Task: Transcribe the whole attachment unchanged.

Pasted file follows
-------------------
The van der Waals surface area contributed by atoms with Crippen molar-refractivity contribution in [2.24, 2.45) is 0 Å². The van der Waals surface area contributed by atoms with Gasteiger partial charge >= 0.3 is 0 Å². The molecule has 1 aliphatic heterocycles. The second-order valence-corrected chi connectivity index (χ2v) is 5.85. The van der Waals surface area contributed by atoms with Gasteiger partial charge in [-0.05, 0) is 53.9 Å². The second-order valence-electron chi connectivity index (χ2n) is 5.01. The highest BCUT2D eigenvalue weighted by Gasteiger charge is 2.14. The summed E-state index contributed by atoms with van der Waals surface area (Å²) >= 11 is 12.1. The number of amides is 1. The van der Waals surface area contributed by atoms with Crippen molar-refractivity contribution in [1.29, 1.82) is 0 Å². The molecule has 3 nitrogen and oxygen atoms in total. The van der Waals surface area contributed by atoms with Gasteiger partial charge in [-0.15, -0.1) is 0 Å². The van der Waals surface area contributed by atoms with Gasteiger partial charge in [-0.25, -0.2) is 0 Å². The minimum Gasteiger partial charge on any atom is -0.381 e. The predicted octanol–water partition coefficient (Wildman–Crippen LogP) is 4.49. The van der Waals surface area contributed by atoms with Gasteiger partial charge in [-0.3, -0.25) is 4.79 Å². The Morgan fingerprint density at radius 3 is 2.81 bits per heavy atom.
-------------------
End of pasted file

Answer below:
The van der Waals surface area contributed by atoms with Crippen molar-refractivity contribution in [2.24, 2.45) is 0 Å². The van der Waals surface area contributed by atoms with Gasteiger partial charge >= 0.3 is 0 Å². The molecule has 1 aliphatic heterocycles. The second-order valence-corrected chi connectivity index (χ2v) is 5.85. The van der Waals surface area contributed by atoms with Gasteiger partial charge in [-0.05, 0) is 53.9 Å². The second-order valence-electron chi connectivity index (χ2n) is 5.01. The highest BCUT2D eigenvalue weighted by Gasteiger charge is 2.14. The summed E-state index contributed by atoms with van der Waals surface area (Å²) >= 11 is 12.1. The number of amides is 1. The van der Waals surface area contributed by atoms with Crippen molar-refractivity contribution in [1.29, 1.82) is 0 Å². The molecule has 3 nitrogen and oxygen atoms in total. The van der Waals surface area contributed by atoms with Gasteiger partial charge in [-0.15, -0.1) is 0 Å². The van der Waals surface area contributed by atoms with Gasteiger partial charge in [-0.25, -0.2) is 0 Å². The minimum Gasteiger partial charge on any atom is -0.381 e. The predicted octanol–water partition coefficient (Wildman–Crippen LogP) is 4.49. The van der Waals surface area contributed by atoms with Gasteiger partial charge in [-0.3, -0.25) is 4.79 Å². The Morgan fingerprint density at radius 3 is 2.81 bits per heavy atom.